(a) Observable behaviour change, rather than internal processes, is the key. So, the effectiveness of any training interventions should be measured or evaluated by what people do, rather than what people think, see or feel.
(b) The environment shapes one's behaviour. What one learns is determined by the environment, the design and delivery of the programme and incentives at work, and not by individual learners. So, a programme should be seen as a part of the environment, designed to enhance the experience and create a common platform of understanding so that common stimulus-response pattern can be expected.
(c) Workplace Learning should establish contiguity [how close two events must be to form a bond] and reinforcement [any means of increasing the likelihood that an event will be repeated] as central to the learning process. So, the learning, which should establish a certain way people should behave, should revolve around what leads to what, and how one must keep repeating the 'success formula'.
If the above seems obvious things to do from a workplace learning perspective, it may make sense to grasp the underlying theoretical perspective. Behaviourists are popular because their theories seem to conform to the management thinking - that there is a clear cause-effect relationship in human behaviour, and an efficient formula can lead to sure-shot business success.
However, behaviourist theories have come out of very little human research - because such research is forbidden by law and beyond professional ethics - and they were formed mostly by observing animal behaviour in controlled laboratory conditions. Best known examples of behaviourist experimentation is Pavlov's dogs, who were trained to salivate at the sound of a bell, and also Skinner's pigeons, who learnt to peck on a certain button because food pallets were to appear as a result of such a peck. However, these are hardly conditions and behaviours which will apply to humans, particularly those whose physical needs have been met and who perform complex 'knowledge work'. However, for all the refinement of models and practises, the workplace learning paradigm, primarily shaped by management dogma, remain firmly rooted in behaviourist ideas.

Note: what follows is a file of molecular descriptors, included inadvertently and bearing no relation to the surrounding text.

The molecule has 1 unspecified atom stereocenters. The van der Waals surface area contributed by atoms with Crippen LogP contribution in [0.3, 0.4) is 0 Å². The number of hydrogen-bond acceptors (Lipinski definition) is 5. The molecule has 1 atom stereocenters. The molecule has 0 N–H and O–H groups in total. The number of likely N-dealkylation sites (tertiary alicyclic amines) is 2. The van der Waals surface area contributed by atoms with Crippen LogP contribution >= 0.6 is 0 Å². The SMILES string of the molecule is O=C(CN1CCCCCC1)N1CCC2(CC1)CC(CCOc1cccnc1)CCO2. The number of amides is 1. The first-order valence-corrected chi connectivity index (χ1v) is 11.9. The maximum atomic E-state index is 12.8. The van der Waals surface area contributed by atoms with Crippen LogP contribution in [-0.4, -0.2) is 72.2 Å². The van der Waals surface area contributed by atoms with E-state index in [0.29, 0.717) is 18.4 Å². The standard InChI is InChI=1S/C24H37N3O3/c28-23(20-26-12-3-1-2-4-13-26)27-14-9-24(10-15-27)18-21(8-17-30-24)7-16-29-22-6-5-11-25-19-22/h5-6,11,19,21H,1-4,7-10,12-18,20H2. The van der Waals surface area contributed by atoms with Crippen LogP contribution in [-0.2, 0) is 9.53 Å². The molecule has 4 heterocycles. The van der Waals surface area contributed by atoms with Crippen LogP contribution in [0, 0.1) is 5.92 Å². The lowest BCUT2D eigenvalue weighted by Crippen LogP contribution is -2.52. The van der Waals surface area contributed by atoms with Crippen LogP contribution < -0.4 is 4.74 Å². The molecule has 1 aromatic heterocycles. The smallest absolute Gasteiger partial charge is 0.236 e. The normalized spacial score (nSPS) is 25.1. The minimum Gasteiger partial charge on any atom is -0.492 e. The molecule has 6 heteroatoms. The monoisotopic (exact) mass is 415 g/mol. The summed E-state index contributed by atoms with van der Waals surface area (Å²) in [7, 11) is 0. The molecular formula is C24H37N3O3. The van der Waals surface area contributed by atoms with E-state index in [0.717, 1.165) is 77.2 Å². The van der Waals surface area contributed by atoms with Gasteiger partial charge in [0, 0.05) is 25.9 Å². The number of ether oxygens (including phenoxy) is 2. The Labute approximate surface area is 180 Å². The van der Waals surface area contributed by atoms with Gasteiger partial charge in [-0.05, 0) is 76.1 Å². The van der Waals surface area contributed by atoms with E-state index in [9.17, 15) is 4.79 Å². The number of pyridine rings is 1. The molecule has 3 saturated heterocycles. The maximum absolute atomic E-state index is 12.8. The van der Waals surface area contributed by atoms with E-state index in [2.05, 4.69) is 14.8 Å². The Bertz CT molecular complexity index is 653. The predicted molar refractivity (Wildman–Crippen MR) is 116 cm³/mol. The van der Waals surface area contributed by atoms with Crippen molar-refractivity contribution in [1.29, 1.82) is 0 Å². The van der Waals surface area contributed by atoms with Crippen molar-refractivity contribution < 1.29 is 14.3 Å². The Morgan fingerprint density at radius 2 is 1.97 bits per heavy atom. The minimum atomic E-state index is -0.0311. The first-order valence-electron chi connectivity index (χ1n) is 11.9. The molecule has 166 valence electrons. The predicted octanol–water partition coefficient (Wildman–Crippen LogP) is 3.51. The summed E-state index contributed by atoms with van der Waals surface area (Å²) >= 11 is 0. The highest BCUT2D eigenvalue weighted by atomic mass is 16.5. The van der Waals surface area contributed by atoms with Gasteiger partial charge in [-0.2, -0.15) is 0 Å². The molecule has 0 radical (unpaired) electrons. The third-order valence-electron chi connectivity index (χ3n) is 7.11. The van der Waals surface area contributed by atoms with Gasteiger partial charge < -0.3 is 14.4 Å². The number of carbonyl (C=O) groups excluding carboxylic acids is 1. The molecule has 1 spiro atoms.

The behaviourist thinking has deeply influenced various aspects of workplace learning, including the whole discipline of Instructional Design, which has achieved great sophistication over the years, and the Measurement of Training Outcomes, which is becoming increasingly popular. On the other hand, though, the ideas about the organization life and management are constantly shifting. For example, management is increasingly seen as a practise more than a science, where outcome of an action is far from certain and critical reflection is seen as the key to improvement of practise. Development of abilities of a person is differently viewed, not in terms of the performance of the assigned work, like John Henry or Alexey Stakhanov, but in terms of intelligent input, innovation and continuous improvement that a person may bring. Even the identity of a person, which was defined by a sort of 'stage of life' concept in the last century, have moved on, and is increasingly seen as something to be constructed, in the social context, not unlike putting up a well planned facebook page. In this context, the current practises of workplace learning surely fall short: Leadership courses that dwell on best practises of another era, sales training that rely on a simplistic stimulus-response sequence detached from the complexities of real life, and reductionist formulas which make ceteris paribas assumptions to determine the Return on Investment of training in a still-life world, are all examples of flawed behaviourist assumptions being stretched to meet an out-of-size requirement.
If management as a discipline moves on and establishes the requirement of critical thinking and reflection in the workplace, the learning practises must follow the same. It must establish the primacy of observation alongside performance, allow reflection at work and balance 'what works' dogma with 'why it works' analysis. Most organizations are culturally ill at ease with such thinking, particularly when they are sustained by arcane power relationships and role expectations.
However, the organizations can ill afford not having an engaged and observant workforce, because such engagement is key to innovation and improvement. The combined forces of business environment, recession, shifting international power equations, technology and an emergent bottom-of-the-pyramid market, are forcing the organizations to change, and taking workplace learning with it. Training for reflection is not easy; however, the practise will hit home as the discipline must itself start reflecting on its own assumptions.